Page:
Wednesday, October 26, 2016

The Hulk Green


Here is another image that I drew digitally via the Medibang Paint app. I know that it sounds like a plug, but it is free, so if you are interested in digital art, then there is no reason not to try it.  The Hulk here suffers from what my wife calls boxy hairs. And it is boxy. I don't know why I make it like this. I know specifically, in the case for the Hulk, it is because I was so involved with making his hair curly like Mark Ruffalo's hair that I may have not realized the overall shape that I was making with his hair.

The picture is also another exercise in trying to utilize more stark shadows to make the shape of the figure. It is more naturalistic in real life, because we don't see things made up of literal lines, we see things by the level of shadows and how much light shines on objects. So with that in mind, I am also trying to minimize lines on my figures, which is why there are parts of the Hulk's hand and neck that have no lines.

Monday, October 24, 2016

Batman 1989


"Winged freak....terrorizes Gotham City? Wait until they get a load of me..."

There is no words to properly describe how much I loved the original Tim Burton 1989 Batman  movie. I grew up with that movie, own the terrible(ly awesome?) album by Prince, and have every line from the script memorized. Michael Keaton will be my Batman, even if Christian Bale and Ben Affleck are buffer than him.

This picture is really making me stretch my artistic muscles and trying take a leap of faith. I tend to not like to color a lot of blacks in a picture because I am always afraid of messing up the picture and I won't be able to go back to fix it. But here, I blacked out large portions of the figure. But you know what? It looks better because of it. The blacks imply there is a lot of shadow on Batman, which makes sense since his suit is almost completely black. It taught me an important lesson: when things are almost all black, the whites of the figure really stand out more and can imply a lot of shape even if you don't literally see it. The gestalt principles apply here as well.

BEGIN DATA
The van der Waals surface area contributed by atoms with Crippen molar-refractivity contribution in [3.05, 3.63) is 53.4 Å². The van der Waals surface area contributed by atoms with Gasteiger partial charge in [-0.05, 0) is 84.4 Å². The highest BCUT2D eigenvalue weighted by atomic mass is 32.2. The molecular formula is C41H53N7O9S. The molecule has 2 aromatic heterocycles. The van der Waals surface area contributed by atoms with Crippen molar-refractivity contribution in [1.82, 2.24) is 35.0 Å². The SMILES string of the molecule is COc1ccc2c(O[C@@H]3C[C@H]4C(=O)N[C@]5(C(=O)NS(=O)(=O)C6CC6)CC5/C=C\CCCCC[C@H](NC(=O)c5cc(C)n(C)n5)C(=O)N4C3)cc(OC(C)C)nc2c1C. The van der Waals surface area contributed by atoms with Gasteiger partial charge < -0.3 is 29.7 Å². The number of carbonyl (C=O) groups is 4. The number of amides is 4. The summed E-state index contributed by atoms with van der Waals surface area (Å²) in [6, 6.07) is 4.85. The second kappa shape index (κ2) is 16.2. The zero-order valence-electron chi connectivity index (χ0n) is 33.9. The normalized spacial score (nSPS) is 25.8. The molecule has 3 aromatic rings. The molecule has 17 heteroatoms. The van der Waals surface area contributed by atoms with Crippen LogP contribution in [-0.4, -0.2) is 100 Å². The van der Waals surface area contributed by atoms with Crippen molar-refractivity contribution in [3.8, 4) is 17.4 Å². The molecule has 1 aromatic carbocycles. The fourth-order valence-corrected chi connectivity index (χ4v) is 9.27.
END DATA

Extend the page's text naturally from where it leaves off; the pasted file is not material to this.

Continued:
Weirdly, the thing that gave me the most trouble was making a perfect oval for the Bat-Symbol. I still have not figured a way to make good big ovals. Also note that the Bat-Symbol is not the same one that you would see on merchandise or even in the movie's own film poster. That was intentional since that is how it was in the movie. The movie's costume makers had to tweak the symbol due to some weird copyright issue. Fortunately, the symbol was fixed by the sequels to the more traditional Bat-Symbol.

"Is there a six foot bat on police payroll...and if so, what's he pulling down? After taxes?" Damn that movie is so quotable.

Saturday, October 22, 2016

When I am supposed to be working: Walter White


I am doing another short post today. What happens when you are stuck in a work training and your mind begins to wander to thinking about Breaking Bad? Then you get a head sketch in your training guide of Walter White.

This is a quick one. I know it isn't perfect, but I do like how Walter's eyes turned out. It gives off that slightly vacant stare where he is not weighed down by empathy anymore. Chilling.

Thursday, October 20, 2016

MCU Cards: Ant-Man